Maple Ginger Orange Peel Bread
Recipes for orange peel bread are in some of my early 20th century cookbooks; my adaptation is richer and denser, with a more complex flavor. Use the finest and freshest fruit you can find and afford; as always, quality makes a huge difference (see note for sources). This tight-crumbed, moist bread is suited to the paper-thin slicing that makes fruited products satisfying rather than overwhelming. It makes great sandwiches with cream cheese, butter, or a little homemade deviled or plain ham (see note below)Glaceorgang ginger 1 copy.
1 ¼ cups glazed orange peel
¼ cup crystallized ginger
2 T unsalted butter, melted
2 large eggs
½ cup sugar
Scant ½ cup 100% maple syrup
3 ½ cups a-p flour
5 T baking powderOrgan peel batter
¼ tea cardamom
1 ½ cups sour milk
For glaze: 2 T apricot jam, 1 T water
Preheat oven to 325 F. Butter a 13x4.5x2.5 loaf pan; line with waxed paper, butter the paper, and flour the bottom and sides of the pan. You could also use a standard 8.5x4.5x2.5 bread pan plus one mini bread pan.
Slice the ginger and the peel into fine slivers; pack lightly to measure, and set aside. In a large bowl (use a standing mixer if you have one), beat together the melted butter, eggs, sugar, and syrup. Gradually add the dry ingredients and the milk alternately, beginning and ending with the dry. Beat a good four minutes until well combined, scraping the bottom of the bowl if necessary to incorporate all flour; the batter will be thick. Fold in the orange peel and ginger, distributing well.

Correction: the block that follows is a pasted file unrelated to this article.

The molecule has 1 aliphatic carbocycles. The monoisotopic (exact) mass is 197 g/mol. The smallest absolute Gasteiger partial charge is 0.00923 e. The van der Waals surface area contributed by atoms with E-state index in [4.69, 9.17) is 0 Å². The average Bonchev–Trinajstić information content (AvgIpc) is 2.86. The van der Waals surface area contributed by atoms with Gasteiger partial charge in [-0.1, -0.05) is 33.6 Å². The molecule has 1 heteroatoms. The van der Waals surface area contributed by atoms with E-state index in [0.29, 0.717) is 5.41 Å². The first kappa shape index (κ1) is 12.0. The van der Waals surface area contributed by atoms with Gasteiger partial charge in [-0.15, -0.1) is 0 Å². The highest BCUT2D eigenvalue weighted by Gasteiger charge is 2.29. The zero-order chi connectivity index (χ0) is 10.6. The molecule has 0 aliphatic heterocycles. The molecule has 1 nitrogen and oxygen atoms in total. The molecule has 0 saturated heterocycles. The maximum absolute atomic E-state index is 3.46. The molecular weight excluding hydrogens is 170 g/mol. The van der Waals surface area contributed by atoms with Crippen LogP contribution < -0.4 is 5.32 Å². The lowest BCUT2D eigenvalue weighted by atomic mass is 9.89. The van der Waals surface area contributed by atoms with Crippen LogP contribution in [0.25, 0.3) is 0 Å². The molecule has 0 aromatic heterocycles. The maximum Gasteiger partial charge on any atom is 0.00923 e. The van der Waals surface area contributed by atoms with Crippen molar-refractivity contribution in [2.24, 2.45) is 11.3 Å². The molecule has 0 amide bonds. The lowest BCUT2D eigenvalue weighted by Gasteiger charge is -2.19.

Pour the batter into the pan and let it sit on the counter for 15-20 minutes. Just before putting it in the oven, decorate with a few thin slivers of orange peel, laid diagonally on the batter. Bake until a toothpick in the center comes out clean; for the long loaf pan, this is 50-55 minutes. Start checking after 40 minutes. The top will split near the end of the cooking (one aggressive old recipe even tells you to slash the top part-way through in a pre-emptive move). Surface will be dry and pale.
Remove to a rack. Melt 2 T apricot jam with 1 T water in a small saucepan and brush over the top of the cake while warm. When cool enough to handle the pan, turn the bread out and allow to cool completely on the rack. Wrap well. If you bake a standard and a mini, you may consider the latter an extra and eat it Orange peel bread 1 copyall.
Note: If you live in a city, you can probably find good quality fruit at this time of year: try the Italian, Eastern European, or German neighborhoods or look for specialty nut and candy shops. In Boston, I used to go to Dairy Fresh Candies in the North End (they don't carry quite as much as they used to); in Philadelphia, Nuts to You; the stores generally have a more comprehensive selection than is sold online. Other online sources include, in New Jersey.
To make deviled ham: Cut a 1/2 lb slice of smoked ham into chunks and toss in the food processor with 1 tea mayo, 1 tea minced onion, 1-2 tea Dijon mustard, a T each of golden raisins, maple syrup, finely chopped dill pickle, and cider or orange juice. Add a dash of salt, white pepper, and allspice. Whiz a few minutes until it forms a loose, spreadable pate.

Orange peel bread cut copyOrange peel bread cut 3 copyOrange peel sandwiches 1 copy

No comments: